The first time I heard this term I felt like an infant learning language for the first time. I was clueless trying to keep up with this new concept being thrown at me. Needless to say, I didn’t get it. What I did get was that I wanted to make a film, I wanted it to stand out and I wanted people to enjoy it. After doing a bit of homework of my own I came up with my own idea of what meta-data really is.
It’s organization, planning, categorizing… really boring but necessary stuff when making a film. For me, it’s the first step of pre-production. But how does one enter and extract meta-data from a script in order to facilitate the production of a film? The answer is: quite easily, to my surprise.
Your first step is to complete your script, of course. And by this, I don’t mean your first, second or even third draft. You really should be well passed the rewrite stage in development before you get to work entering meta-data to your script. The reason for this is because if you are still changing and tweaking your story it will make things difficult for you to keep up with your meta-data and you could miss something important. It’s about as difficult as shooting a dart at a moving target, so just save yourself the headache and get that script locked down first.
Once you are sure you’ve got your script ready, take a look at some of the data that’s already there. I use Celtx because… well… it’s free. If you’re just starting out as a screenwriter I highly recommend it. You can dish out the cash for professional screenwriting software once you start getting paid for your scripts, in my opinion.
Step 1. Characters
This one is easy because the software pretty much organizes this for you. Since Celtx automates this by which characters have spoken lines in each scene, I would advise that you review the data and make sure your characters are also accounted for in each scene where they do not have lines. You do this in Celtx by highlighting the character’s name in the action line. Then go to the breakdown menu in the right column and select the category you’d like to place it under. Click “Add” and your character is now in the scene even though she does not have any lines.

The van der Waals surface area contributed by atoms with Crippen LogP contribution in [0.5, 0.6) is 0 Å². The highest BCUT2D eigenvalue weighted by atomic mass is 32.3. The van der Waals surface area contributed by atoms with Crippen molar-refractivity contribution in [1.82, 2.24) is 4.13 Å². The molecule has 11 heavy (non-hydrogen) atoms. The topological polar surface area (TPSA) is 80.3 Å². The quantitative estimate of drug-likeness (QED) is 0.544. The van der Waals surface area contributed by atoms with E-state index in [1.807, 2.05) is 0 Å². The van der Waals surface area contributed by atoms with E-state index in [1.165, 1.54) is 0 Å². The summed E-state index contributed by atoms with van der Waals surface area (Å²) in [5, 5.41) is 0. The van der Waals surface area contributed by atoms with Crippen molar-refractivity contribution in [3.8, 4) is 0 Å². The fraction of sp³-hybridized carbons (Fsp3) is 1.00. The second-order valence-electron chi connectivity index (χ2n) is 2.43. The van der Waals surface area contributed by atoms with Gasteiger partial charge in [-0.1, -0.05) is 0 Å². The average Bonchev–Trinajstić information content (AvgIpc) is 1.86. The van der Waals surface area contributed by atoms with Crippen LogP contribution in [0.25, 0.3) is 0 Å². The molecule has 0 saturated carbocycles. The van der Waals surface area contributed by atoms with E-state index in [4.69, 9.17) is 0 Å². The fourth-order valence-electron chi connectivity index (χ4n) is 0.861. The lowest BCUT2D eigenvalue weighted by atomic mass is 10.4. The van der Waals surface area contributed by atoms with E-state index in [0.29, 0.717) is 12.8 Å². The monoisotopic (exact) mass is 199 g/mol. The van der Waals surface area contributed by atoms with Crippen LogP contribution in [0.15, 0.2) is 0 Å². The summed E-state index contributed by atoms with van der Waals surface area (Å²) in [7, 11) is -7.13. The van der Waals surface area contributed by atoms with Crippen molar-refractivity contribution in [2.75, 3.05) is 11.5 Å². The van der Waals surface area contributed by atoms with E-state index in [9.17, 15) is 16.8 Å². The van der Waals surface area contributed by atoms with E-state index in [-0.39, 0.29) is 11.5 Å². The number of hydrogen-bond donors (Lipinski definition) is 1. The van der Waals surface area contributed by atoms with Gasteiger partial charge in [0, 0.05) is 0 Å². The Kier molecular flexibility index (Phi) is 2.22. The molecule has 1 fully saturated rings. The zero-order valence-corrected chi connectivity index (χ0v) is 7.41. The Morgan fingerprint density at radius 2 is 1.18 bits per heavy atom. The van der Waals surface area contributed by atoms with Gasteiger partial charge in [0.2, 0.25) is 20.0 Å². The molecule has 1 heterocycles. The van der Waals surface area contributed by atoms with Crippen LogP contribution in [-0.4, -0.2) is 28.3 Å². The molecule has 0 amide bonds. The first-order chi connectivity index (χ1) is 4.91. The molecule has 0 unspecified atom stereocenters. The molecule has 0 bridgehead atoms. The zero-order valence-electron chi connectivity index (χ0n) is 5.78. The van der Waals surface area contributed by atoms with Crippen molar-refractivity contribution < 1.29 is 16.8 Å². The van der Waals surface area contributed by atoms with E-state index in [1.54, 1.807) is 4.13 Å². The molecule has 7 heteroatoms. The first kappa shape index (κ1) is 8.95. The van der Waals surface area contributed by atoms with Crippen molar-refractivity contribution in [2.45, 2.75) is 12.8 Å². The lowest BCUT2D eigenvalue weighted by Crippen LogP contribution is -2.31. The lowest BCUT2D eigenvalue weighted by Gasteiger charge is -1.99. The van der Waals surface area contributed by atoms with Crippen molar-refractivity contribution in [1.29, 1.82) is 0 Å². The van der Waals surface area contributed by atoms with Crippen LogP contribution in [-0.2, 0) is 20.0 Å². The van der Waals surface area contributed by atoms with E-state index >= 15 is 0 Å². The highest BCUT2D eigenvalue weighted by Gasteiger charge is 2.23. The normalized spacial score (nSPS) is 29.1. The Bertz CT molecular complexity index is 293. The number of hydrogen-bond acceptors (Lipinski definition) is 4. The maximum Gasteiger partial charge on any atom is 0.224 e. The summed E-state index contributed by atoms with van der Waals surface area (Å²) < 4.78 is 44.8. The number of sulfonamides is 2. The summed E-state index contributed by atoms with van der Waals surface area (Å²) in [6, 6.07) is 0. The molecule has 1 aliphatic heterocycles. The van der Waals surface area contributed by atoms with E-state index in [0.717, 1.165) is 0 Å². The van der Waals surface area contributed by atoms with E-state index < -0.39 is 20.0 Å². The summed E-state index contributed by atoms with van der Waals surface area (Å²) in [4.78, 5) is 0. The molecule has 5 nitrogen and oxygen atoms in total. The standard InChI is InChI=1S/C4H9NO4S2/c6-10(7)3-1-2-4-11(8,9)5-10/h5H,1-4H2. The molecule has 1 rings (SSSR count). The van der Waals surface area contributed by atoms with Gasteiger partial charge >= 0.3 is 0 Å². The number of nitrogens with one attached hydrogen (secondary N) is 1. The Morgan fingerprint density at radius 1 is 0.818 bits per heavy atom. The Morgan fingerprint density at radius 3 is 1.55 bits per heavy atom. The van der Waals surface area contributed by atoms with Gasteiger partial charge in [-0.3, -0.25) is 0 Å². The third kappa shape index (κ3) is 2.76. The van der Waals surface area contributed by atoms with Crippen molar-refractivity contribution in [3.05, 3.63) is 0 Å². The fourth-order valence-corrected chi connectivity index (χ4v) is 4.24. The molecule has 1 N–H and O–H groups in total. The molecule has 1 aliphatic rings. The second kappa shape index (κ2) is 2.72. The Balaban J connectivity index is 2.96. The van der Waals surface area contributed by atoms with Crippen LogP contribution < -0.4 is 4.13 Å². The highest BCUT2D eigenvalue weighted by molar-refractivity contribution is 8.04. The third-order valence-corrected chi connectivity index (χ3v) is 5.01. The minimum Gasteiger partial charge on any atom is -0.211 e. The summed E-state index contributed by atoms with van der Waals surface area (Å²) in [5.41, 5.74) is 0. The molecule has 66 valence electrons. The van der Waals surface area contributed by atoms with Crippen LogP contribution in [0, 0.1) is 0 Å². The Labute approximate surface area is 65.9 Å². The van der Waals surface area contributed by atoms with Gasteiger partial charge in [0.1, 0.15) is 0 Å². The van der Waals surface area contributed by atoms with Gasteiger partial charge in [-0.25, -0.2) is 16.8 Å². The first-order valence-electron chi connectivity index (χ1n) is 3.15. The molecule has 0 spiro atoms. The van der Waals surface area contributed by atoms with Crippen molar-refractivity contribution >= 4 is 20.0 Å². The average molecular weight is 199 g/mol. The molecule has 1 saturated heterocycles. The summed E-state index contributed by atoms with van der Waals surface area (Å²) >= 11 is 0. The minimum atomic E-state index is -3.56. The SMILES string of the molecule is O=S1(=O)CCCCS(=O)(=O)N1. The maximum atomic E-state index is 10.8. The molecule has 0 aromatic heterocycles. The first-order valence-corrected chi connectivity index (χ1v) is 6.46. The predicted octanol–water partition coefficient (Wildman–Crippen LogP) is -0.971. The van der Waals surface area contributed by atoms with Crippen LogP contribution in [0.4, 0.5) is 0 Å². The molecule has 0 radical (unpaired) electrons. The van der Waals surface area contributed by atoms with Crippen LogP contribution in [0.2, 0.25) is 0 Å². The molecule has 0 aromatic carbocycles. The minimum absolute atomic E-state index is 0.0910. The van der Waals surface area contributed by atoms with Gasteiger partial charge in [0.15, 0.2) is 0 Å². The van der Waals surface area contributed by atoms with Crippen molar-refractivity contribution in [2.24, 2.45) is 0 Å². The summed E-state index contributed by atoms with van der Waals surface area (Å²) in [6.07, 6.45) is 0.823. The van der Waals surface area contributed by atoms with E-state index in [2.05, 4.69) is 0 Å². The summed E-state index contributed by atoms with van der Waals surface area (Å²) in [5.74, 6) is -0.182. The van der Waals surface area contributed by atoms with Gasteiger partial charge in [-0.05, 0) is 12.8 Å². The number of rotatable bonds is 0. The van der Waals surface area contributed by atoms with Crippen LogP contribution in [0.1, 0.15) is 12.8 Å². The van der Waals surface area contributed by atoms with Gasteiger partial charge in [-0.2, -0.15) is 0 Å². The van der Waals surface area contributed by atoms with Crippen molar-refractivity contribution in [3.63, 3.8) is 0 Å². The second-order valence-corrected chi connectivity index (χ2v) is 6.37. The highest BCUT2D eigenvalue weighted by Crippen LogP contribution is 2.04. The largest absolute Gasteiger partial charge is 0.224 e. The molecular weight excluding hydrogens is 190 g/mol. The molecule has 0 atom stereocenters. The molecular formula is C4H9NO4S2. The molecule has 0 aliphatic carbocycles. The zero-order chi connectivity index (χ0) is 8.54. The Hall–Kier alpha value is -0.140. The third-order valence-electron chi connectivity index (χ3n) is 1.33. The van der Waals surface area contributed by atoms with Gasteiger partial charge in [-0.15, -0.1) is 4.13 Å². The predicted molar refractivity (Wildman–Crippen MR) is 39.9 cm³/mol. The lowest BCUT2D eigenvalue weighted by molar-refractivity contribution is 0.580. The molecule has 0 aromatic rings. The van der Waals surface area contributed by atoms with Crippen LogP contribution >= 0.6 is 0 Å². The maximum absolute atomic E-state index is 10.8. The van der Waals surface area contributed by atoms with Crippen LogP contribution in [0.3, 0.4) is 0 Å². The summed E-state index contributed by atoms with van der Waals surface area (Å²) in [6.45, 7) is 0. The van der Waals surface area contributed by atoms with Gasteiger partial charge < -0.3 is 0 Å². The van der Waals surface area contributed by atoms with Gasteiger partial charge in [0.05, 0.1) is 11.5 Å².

Step 2. Enter all pertinent data
This includes Locations, Props, Extras, anything from Wardrobe to CGI can be entered following the steps above. My advice is to enter as much meta-data as you can and get creative with it. There really is no limit to how detailed you make your breakdown.
Step 3. Review
In the left column under the Project Library section is the Master Catalog. Double-click and that tab will appear in the center column. From this menu you can review all the data you have entered into your script, enter further notes and details as needed. The best part about this feature is that you can easily see how and your data has been organized. At the bottom of each item you will see which scene that item is used.
Step 4. Extract data
After you’ve done all that work, now comes the fun part. Extracting your data is extremely easy on Celtx. Start by selecting your screenplay tab. Then, at the bottom row of tabs select “Reports”. In the right column under the Reports section, you now have a few options to play with, but for our purposes we’re going to select Scene Breakdown. Now all you do is Print from the File menu at the top right corner of the screen and you’re done.
You’ve now extracted all your meta-data and taken your first step into pre-production. As an independent filmmaker/producer this can seem like quite the accomplishment; and it is.
Do you have a script you’d like to produce but don’t know where to start? Have you used this method to get your film made? If so, share your projects, thoughts and experiences with our readers in the comments below.